Sorry About That by Dick Denne

Dick Denne is a man who can think for himself, an ability that caused him a lot of trouble.

Halfway through Sorry About That: A Story from A Soldier’s Heart (CreateSpace, 172 pp., $15.95 paper, $2.99, Kindle), I almost stopped reading because I thought I saw what was coming: a my-country-right-or-wrong teenager who fights valiantly only to be punished for figuring out that the Vietnam War is totally wrong and for teaching that message to his fellow soldiers. But I continued reading, discovering that Denne’s punishment was worse than anything I imagined.

Dick Denne writes about his 1966-67 experience in Vietnam, which consisted of eight months in the jungle as an RTO and four months as a Huey door gunner, surviving four helicopter crashes. He goes on to describe years in and out of military prisons. His story is exceptional and well told.

Denne grew up as somewhat of a prodigy. His life’s goal was to become a standup comedian, and he started developing routines at age three. Along with performing in high school revues and plays, he studied history on his own. At age twelve, he learned to parachute and made it a weekend sport.

Expecting to be drafted, at seventeen Denne enlisted in the Army and signed up for duty with Special Services as an entertainer. Personnel demands detoured him into an 11 B infantry slot with the 327th Regiment of the 101st Airborne Division. Denne’s quick wit and sense of responsibility made basic, AIT, and jump school easy.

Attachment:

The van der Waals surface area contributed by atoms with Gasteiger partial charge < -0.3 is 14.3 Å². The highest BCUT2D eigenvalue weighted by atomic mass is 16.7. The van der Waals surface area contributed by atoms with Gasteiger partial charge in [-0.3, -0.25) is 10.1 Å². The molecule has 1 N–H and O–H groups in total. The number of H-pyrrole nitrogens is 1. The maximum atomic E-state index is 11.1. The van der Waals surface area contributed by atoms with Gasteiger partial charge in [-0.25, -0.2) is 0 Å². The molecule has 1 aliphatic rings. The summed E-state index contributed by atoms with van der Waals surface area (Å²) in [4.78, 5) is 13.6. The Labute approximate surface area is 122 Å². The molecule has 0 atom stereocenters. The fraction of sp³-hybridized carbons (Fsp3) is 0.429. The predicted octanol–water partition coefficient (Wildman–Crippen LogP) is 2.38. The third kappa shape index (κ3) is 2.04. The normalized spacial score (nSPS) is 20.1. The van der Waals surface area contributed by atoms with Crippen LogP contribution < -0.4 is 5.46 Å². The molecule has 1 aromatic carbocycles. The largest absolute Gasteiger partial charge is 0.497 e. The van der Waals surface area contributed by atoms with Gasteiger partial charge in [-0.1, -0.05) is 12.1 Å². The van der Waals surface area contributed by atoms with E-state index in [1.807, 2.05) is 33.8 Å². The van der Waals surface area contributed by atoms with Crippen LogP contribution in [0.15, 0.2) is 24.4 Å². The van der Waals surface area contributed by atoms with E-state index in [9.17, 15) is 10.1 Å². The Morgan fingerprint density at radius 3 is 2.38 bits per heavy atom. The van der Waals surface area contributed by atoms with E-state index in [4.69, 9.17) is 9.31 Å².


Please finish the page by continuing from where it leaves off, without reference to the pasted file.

Dick Denne

Denne managed to land a gig as an entertainer on his second night in Vietnam. During in-processing a sergeant recognized Denne’s misassignment and arranged for him to perform at the NCO club. He bombed.

At the same time, the 327th and a superior-size NVA force were locked together in battle near Trung Luong. On his third day in-country, Denne joined that fight and remained in the field for the next eight months. His accounts of using humor to break the tension while waiting for combat to begin are memorable.

The transformation from model soldier to model protester is at the core of the book. Denne’s conscientious attitude made him a highly reliable infantryman and door gunner. It also made him speak out passionately after determining the war was wrong. The upshot: he was sent to prison within five months after returning from Vietnam.

For two years, until he received an honorable discharge, Denne alternated between military prison life and going AWOL. The abuse and torture he and his cellmates suffered matched the atrocities that took place at Abu Ghraib prison. Undoubtedly, Denne was a victim of PTSD, but nobody recognized the problem at that time.

He credits his change in belief to thinkers such as Martin Luther King, Noam Chomsky, Bertrand Russell, and the mysterious Tiger Man, whom he met while fighting alongside Montagnards in the Central Highlands near Pleiku. Denne lightens his philosophical sections with references to movies, television and radio shows, novels, songs, and poems. And he shares his conversations with Harvey, his six-foot-tall Pooka.

“What is the personal cost of war?” Denne asks. His answer is that combat influences every day of a soldier’s life that follows. Consequently, a nation must have an irrefutable reason for prosecuting war; otherwise, the nation betrays the citizens who do the fighting.

—Henry Zeybel

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